Roman settlement unearthed in field

Archaeologist Steve Sherlock holds a gold Saxon bracteate, unearthed in fields on the coast, near Loftus.

Archaeologist Steve Sherlock holds a gold Saxon bracteate, unearthed in fields on the coast, near Loftus.

First published in News The Northern Echo: Photograph of the Author by

AN archaeologist has uncovered the foundations for a Roman settlement on the picturesque east Cleveland coast.

Steve Sherlock, whose painstaking work in a farmer's fields near Loftus uncovered evidence of Anglo-Saxon royalty last year, has returned to the site - and been able to go even further back in time in the latest dig.

Mr Sherlock, who has been helped by volunteers from Teesside Archaeological Society, was thrilled and surprised by the look-out station, discovered just inches below the surface.

And his painstaking work has resulted in him discovering a 1,600 year-old site for creating jet jewellery.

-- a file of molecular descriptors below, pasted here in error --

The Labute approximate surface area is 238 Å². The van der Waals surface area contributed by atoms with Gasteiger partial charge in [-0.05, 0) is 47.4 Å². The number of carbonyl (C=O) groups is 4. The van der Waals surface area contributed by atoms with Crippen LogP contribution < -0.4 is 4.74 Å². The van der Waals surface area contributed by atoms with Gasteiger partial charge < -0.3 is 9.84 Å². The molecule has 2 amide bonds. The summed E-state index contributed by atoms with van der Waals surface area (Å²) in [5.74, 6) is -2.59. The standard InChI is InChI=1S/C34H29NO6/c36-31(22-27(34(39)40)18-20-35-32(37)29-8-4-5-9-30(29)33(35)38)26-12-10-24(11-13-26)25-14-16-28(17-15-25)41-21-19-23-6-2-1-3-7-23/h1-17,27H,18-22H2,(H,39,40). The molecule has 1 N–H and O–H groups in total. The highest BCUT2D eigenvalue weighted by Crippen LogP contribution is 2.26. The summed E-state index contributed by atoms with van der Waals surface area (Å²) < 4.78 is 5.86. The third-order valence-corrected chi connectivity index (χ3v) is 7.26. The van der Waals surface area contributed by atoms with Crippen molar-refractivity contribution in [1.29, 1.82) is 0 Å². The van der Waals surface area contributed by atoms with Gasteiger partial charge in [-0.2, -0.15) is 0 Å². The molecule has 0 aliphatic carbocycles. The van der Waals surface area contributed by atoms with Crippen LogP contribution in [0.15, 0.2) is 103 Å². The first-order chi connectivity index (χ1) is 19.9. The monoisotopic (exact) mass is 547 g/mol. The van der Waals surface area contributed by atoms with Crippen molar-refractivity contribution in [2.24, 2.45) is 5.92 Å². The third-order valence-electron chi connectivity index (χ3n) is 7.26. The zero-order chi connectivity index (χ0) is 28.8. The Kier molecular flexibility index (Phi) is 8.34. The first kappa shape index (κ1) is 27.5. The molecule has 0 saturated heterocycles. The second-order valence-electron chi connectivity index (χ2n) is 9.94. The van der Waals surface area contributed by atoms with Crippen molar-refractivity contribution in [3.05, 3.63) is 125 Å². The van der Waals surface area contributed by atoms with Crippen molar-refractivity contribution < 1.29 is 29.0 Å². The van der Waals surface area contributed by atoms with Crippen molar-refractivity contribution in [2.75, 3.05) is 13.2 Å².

He said: "It's another completely exciting find - even though I didn't expect to find it. I came here to find a Saxon settlement and I'm discovering a very significant Roman site, too.

"To find a significant Roman site at Street House that is contemporary with the Roman signal station at Huntcliff is fantastic. Here at Street House we have found a Roman jet working site that would have made jet jewellery."

Aerial photographs first guided Mr Sherlock's Iron Age research project to the location in 2004, showing evidence of an Iron Age enclosure, then last year, the site revealed 109 Anglo Saxon graves, dating back to the seventh century.

A hoard of brooches, pendants and beads was also uncovered in superb condition and a gold brooch - a bracteate - will go on show in a special display at Redcar's Kirkleatham Museum this week.

Coun Sheelagh Clarke, Redcar and Cleveland Council's cabinet member for culture, leisure and tourism: "This is another magnificent find that shows what a rich and varied cultural heritage we have in east Cleveland."

An open day on Sunday, September 7, from 10.30am-4pm, including guided tours at the site will clearly show visitors the entrance to the building, a cobbled road leading to the entrance and the stone foundations.

The event will also feature a craft session for people to paint a clay replica of the brooch, then have it glazed while they tour the site on a visit, expected to last 20-30 minutes.

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